Kenya: Milk Costs Fall 20% in Five Years

The cost of production of milk has dropped by 20 per cent in the last five years but remains high at Sh23 per litre. Agriculture Cabinet Secretary Peter Munya said feeds and labour are the key drivers of costs.

He said the government is working with stakeholders to create ways of further reducing production costs so that farmers can earn more from their produce and have prices stabilised.

Speaking while launching a report by the Kenya Dairy Board (KDB) on the cost of production of milk in Nairobi, Mr Munya said the dairy industry is "very profitable". He urged investors to take advantage of local as well as new and emerging markets like Tanzania and the Democratic Republic of Congo (DRC).

A large market

He noted that DRC is soon joining the East Africa Community and has a large market for milk as the country currently gets the commodity from Europe, which is far away compared to Kenya.

The CS said the country's milk output has recorded impressive growth with annual yields rising by 12 per cent.

The country's milk output in 2019 was about 11 per cent of the 49.9 billion litres of milk produced in Africa, he noted. The industry employs 750,000 people directly, and creates 500,000 jobs indirectly in service provision.

Mr Munya said that following the recent visit by Tanzanian President Samia Hassan, Kenya has asked Tanzania to remove the veterinary fees of TSh2,000 per kilo (about Sh95) imposed on Kenyan milk exported to Dar es Salaam to ramp up exports .

He said when implemented, this will facilitate exports of our milk products, especially UHT milk, which was seriously affected by the introduction of the fees.

On the cost of milk production in Kenya, Mr Munya said the report has articulately captured current data on dairy farm dynamics, the cost of producing milk under different production systems and scales, the cost components, the trends between 2015 and 2020, and proposed several recommendations to manage the cost of milk production and improve productivity of milk per cow.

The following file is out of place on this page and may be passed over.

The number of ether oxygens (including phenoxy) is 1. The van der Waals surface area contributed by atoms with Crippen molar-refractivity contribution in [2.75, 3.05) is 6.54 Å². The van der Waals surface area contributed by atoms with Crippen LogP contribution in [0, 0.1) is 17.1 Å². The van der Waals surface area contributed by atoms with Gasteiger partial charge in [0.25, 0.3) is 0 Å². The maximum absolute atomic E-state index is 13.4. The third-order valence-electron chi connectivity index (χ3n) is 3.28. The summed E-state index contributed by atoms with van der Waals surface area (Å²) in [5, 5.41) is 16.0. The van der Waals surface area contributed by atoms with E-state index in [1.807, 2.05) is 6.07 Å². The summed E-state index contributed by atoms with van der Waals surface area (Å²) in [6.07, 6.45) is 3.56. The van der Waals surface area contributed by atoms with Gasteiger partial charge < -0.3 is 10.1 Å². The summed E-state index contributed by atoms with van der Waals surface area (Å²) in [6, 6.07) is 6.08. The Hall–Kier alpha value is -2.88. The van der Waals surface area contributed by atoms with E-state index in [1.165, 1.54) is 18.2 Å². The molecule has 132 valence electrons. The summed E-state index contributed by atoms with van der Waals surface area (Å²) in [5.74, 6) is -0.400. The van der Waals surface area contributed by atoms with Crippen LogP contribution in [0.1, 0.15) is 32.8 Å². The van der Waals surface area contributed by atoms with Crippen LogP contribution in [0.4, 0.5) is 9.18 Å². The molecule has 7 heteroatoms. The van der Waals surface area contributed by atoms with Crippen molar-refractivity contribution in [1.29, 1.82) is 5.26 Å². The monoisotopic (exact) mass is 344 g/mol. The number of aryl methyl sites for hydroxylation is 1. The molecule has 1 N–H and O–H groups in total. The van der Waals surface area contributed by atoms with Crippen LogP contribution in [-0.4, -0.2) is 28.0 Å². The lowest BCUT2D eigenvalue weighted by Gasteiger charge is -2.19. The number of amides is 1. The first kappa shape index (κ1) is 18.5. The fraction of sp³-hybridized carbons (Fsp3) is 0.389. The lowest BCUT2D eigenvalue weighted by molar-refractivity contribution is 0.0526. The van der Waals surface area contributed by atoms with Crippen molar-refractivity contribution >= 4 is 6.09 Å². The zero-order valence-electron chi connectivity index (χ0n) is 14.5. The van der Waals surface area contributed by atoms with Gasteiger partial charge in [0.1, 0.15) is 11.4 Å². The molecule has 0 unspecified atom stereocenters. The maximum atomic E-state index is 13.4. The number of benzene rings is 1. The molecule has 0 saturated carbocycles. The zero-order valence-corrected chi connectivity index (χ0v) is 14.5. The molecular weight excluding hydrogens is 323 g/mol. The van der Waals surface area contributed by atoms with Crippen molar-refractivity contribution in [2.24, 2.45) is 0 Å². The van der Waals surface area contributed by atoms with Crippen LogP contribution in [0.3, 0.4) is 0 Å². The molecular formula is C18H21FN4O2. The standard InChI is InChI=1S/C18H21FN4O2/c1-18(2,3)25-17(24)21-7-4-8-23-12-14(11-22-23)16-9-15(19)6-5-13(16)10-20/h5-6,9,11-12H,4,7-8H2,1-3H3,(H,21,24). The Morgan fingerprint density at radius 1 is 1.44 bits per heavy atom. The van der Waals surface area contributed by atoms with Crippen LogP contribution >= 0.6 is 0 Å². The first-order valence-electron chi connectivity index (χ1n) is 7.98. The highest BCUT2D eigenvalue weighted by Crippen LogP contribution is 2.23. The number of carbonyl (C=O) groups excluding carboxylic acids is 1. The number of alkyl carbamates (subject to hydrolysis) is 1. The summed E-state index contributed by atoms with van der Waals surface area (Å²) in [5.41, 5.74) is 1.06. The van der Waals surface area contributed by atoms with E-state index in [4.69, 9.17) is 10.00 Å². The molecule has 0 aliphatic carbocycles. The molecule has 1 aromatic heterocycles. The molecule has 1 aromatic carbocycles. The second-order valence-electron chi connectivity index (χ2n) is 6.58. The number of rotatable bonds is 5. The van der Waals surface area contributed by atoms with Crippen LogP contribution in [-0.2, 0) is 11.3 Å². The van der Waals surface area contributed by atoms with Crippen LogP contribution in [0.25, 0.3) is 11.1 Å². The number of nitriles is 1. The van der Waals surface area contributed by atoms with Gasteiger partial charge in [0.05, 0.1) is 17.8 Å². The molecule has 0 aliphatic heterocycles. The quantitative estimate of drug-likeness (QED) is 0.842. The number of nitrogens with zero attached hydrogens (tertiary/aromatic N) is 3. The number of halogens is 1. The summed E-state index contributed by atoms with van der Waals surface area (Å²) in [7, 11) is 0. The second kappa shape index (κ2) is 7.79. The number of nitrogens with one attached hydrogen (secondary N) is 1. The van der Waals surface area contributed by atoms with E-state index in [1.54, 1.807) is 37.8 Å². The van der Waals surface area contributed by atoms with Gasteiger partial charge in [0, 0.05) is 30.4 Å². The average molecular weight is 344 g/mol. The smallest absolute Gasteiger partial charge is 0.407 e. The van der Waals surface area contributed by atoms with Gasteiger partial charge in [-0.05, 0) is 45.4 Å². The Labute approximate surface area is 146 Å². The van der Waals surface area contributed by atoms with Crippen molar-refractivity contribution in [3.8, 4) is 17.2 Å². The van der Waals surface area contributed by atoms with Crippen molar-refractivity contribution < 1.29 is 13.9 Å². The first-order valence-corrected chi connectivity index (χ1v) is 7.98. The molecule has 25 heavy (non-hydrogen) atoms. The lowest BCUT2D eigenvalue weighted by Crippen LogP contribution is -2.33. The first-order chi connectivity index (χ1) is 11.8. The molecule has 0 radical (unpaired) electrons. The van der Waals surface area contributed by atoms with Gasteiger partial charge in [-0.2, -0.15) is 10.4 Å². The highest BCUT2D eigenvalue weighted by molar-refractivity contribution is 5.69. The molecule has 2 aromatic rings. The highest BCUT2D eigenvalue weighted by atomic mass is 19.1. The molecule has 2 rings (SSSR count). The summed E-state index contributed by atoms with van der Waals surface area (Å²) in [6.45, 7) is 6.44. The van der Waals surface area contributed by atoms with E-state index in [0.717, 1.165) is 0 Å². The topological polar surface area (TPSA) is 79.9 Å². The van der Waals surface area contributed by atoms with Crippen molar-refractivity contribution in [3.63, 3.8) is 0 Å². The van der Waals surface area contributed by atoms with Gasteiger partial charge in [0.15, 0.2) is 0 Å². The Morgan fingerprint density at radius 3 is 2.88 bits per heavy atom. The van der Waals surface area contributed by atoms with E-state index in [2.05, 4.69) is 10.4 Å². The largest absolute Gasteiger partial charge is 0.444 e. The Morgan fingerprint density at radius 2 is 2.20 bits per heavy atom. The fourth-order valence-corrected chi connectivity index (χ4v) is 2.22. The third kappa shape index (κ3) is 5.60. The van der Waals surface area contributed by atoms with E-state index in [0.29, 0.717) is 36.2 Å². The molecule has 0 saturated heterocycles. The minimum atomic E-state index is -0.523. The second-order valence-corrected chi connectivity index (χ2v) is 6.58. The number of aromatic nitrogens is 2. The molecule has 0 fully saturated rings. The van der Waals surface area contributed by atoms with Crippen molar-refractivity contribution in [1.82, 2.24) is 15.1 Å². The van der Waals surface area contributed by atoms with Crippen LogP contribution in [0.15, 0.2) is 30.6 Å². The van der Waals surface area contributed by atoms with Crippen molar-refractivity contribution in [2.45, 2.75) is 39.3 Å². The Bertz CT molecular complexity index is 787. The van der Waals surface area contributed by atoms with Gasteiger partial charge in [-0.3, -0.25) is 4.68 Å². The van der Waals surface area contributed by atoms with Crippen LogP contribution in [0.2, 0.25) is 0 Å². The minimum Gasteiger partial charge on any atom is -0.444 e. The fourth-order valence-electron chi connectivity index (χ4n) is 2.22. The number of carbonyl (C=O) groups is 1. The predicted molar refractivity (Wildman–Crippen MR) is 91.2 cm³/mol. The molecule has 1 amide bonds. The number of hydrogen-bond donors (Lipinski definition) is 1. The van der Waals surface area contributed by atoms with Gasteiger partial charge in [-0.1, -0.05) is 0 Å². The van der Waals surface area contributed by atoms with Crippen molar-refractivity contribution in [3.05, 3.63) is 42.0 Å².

Dairy farming

He said, from the findings of the study, dairy farming is profitable and on average, a dairy farmer in 2019 earned Sh12.20 per litre compared to Sh4.20 in 2014.

The profitability varied with the production system, highest for semi-zero grazers at Sh14.27 per litre, and lowest for zero grazers at Sh8.57 per litre.

The CS said average profitability per litre of milk produced rose to an average of Sh16.20 in 2019, when other farm revenues such as sale of livestock and manure were considered.

"This should excite and motivate farmers and potential investors to increase investment in milk production," he noted.

The CS noted that while the cost of milk production remains high at an average total cost of Sh23.30 per litre for zero grazers, Sh23.00 for semi-zero grazers, and KSh 17.24 for open grazers, the average cost of producing milk declined by 20 per cent over the last five years.

"This shows that we are making headway in managing the cost of producing milk, although a lot more is still required to make our industry more competitive regionally and globally," he said.

National productivity of milk per cow, which increased by 19% from 6.4 litres in 2014 to 7.9 litres in 2019 is still relatively low when compared with average productivity per cow per day in advanced dairy nations such as 34 litres in Denmark and 39 litres in Israel.

The report shows that the largest cost components of producing milk are feeding and labour.

He said gross revenue from milk improved by 3% over the last five years, suggesting an improvement in producer prices for milk. This is expected to be higher since it was done before interventions were undertaken by the Ministry in Jan 2020 to improve and stabilize milk producer prices in the country.

However, it was noted that there is a declining herd sizes per farm over the last five years with the average herd size per farm declined from 9 animals in 2014 to 6 animals in 2019 undermining the country's capacity to be self- sufficient in milk and milk products.

He urged farmers to adopt labour saving technologies such as chaff cutters and milking machines required by dairy farmers to manage operational costs.

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